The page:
When Bridger’s Bottle Shop opened in March, general manager Erica Pyles made it her goal to stock the city’s best selection of sour beer.
Sour styles get tangy flavor from wild yeast and bacteria, and are some of the best and most complex brews in the world according to Pyles, a certified cicerone.
“But they’re definitely an acquired taste,” she said.
Pyles believes that Kansas City beer drinkers are getting more adventurous when it comes to sours. In June, tickets to Bridger’s Bottle Shop’s first sour beer dinner sold out. Bar patrons are more willing to try tangy brews, partly because the hometown brewery has started producing more of them.
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Last year, Boulevard Brewing Co.’s Love Child No. 3 won a gold medal in the wood- and barrel-aged sour beer category at the Great American Beer Festival in Denver.
Last week, the brewery released Hibiscus Gose (pronounced gose-uh), a lightly salty sour that gets its pink color from hibiscus flowers. It’s one of the beers that will be available at Bridger’s Bottle Shop’s Day of Sours on Sept. 6.
Every hour on the hour between noon and 4 p.m., Pyles will tap a keg of sour or funky beer. The tap list includes New Belgium La Folie, Boulevard Saison-Brett, Mikkeller SpontanPeach and Prairie Artisan Ales Funky Gold Mosaic.
Other festivities at the Day of Sours include a pig roast and, at 1 p.m., beer samples from local homebrewer Michael Crane, who is working on opening a brewery in Raytown.
I’m fairly new to the sour beer style, so I was excited when Pyles invited me to Bridger’s Bottle Shop for a tasting last week. The tasting taught me that tangy beers can vary greatly in appearance, aroma and taste — and that most of them are pretty good.
Note: All of these beers are available at Bridger’s. The prices shown are for bottles to go.
Original Ritterguts Gose from Brauhaus Hartmannsdorf in Germany ($7.75)
This tangy straw-colored gose is brewed with coriander and sea salt, which gives it a crisp and almost mouthwatering quality. The bright, lemony flavor of the fizzy beer makes it a quenching drink, even on a 100-degree afternoon.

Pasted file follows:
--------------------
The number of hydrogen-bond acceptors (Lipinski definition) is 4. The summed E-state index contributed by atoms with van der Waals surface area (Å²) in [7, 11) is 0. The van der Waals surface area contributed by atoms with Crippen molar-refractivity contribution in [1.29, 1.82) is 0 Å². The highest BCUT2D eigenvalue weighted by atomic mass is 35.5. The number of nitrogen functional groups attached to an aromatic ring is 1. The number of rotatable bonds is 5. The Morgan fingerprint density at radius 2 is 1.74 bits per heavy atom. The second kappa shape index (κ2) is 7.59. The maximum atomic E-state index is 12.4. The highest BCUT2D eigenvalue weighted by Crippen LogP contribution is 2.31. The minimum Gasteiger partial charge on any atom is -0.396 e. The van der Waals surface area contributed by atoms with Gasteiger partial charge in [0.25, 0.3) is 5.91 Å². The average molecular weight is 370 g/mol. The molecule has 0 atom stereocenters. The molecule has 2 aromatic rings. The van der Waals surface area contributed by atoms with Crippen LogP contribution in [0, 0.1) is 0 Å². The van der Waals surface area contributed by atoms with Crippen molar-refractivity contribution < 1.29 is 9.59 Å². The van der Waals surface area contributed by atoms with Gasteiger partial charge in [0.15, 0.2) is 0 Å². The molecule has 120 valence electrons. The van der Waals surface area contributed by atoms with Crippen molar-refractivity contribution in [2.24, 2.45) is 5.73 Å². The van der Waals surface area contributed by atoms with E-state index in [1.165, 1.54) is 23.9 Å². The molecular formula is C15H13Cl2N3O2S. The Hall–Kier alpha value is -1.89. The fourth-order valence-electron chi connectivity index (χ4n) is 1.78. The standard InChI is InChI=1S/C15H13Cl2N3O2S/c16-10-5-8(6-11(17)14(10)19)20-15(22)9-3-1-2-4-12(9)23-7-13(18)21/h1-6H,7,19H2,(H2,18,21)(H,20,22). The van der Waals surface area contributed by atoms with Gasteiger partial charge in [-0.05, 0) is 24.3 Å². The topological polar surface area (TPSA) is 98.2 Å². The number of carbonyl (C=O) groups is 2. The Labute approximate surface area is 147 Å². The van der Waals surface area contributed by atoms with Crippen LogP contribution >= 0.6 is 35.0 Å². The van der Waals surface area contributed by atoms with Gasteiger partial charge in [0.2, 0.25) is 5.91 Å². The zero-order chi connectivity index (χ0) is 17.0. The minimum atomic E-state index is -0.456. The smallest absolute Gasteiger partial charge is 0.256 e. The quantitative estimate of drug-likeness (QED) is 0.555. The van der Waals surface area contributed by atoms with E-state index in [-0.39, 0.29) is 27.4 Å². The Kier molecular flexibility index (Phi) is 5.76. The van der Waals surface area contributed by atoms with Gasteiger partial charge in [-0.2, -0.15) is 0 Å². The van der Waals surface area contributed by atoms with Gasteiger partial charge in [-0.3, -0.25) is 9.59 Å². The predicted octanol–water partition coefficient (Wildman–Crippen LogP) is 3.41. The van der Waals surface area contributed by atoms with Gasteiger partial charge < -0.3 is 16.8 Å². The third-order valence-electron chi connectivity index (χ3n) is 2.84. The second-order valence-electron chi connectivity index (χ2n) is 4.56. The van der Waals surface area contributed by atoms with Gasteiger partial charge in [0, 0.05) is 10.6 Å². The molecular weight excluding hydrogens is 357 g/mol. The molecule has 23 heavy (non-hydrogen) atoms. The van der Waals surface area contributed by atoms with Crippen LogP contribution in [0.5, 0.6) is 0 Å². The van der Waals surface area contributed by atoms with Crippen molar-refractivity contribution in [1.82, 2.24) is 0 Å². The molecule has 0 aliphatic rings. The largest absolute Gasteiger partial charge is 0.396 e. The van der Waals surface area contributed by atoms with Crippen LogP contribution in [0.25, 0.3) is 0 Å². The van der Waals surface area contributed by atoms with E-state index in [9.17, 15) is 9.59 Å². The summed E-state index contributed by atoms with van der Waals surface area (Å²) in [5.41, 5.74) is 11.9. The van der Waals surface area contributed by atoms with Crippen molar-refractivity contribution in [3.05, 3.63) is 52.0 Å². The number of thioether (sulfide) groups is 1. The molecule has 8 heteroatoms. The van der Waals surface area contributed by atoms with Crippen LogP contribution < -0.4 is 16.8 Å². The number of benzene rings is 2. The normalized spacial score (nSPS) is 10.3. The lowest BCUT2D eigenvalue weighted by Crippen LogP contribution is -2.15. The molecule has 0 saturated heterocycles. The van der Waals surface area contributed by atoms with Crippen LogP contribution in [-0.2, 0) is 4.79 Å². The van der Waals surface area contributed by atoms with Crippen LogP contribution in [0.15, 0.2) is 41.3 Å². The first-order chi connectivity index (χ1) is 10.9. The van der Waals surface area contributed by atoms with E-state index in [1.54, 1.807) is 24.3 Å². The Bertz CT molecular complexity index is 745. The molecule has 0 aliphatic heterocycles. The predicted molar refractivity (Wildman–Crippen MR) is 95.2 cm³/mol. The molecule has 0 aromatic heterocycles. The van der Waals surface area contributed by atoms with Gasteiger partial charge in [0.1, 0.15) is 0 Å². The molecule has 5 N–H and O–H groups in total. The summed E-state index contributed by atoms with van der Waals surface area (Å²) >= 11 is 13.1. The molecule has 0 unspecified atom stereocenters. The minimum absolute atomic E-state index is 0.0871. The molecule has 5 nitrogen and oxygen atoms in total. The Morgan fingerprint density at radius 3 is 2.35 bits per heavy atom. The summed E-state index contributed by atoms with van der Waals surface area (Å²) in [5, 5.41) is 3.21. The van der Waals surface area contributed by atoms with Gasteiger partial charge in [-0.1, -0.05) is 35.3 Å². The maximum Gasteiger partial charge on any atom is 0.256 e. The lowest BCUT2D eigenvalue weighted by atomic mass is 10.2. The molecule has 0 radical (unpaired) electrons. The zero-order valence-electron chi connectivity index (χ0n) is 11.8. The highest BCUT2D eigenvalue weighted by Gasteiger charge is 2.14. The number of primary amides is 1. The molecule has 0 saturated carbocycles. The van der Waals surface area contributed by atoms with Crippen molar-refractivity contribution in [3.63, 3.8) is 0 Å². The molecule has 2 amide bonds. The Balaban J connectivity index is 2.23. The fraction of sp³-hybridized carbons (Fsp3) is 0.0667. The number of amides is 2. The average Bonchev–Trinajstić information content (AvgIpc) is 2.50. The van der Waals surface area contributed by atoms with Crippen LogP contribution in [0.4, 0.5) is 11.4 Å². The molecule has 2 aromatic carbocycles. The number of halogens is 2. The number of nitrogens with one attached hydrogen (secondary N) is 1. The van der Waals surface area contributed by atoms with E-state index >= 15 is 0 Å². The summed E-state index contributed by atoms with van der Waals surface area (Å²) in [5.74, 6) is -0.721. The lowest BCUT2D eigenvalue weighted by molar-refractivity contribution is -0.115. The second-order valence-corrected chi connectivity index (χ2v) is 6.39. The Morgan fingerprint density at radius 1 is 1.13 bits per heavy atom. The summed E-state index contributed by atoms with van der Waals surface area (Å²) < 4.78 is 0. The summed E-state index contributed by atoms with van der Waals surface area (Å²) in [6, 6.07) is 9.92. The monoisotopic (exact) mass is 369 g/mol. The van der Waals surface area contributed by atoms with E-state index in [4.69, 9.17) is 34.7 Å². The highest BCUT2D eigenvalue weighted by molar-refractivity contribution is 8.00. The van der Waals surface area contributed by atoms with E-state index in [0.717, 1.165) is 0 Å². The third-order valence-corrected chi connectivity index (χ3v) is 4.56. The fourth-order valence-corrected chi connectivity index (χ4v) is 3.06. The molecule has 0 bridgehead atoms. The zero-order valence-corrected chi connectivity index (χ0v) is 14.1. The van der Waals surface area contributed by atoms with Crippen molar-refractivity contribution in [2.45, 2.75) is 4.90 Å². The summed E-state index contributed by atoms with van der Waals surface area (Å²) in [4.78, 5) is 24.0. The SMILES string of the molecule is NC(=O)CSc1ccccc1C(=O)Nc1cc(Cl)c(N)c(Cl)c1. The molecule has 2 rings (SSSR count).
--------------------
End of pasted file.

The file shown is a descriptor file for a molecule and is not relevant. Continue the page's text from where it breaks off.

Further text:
Prairie Ale from Prairie Artisan Ales in Tulsa, Okla. ($10.25)
In the glass, this hazy gold Oklahoma brew looks like champagne with a white foamy head. The flavor is more farmhouse-funky than sour — hardcore beer geeks might describe notes of “hay” or “horse blanket.”
“It’s very barnyard-y,” Pyles says. “And it’s very amazing.”
St. Louis Gueuze Fond Tradition from Castle Brewery Van Honsebrouck in Belgium ($7.75)
Sour beer lovers flip for this fruity and tongue-puckering gueuze (pronounced gooze), which is made by blending old and young lambics. Lambics are Belgian beers brewed with wild yeast.
St. Louis Geuze Fond Tradition is a good pick for a fall dinner — Pyles says it would pair well with apple and pork dishes.
Monk’s Cafe Flemish Sour Ale from Brouwerij Van Steenberge in Belgium ($4.50)
Because it’s sweet, Monk’s Cafe Flemish Sour Ale is perfect for those who are new to sours, Pyles says. The mahogany-colored beer, which tastes like cherry and sour grape, also appeals to red wine lovers.
Bacchus Belgian Ale from Castle Brewery Van Honsebrouck in Belgium ($6.75)
This cloudy and complex beer, one of Pyles’ favorites, brims with blackberry and cherry flavor. It’s sour, yet well balanced — and great with dessert.
“Think of it with cheesecake topped with bourbon-soaked cherry sauce,” Pyles says, eyeing the open kitchen behind the bar. “I want someone to make that right now.”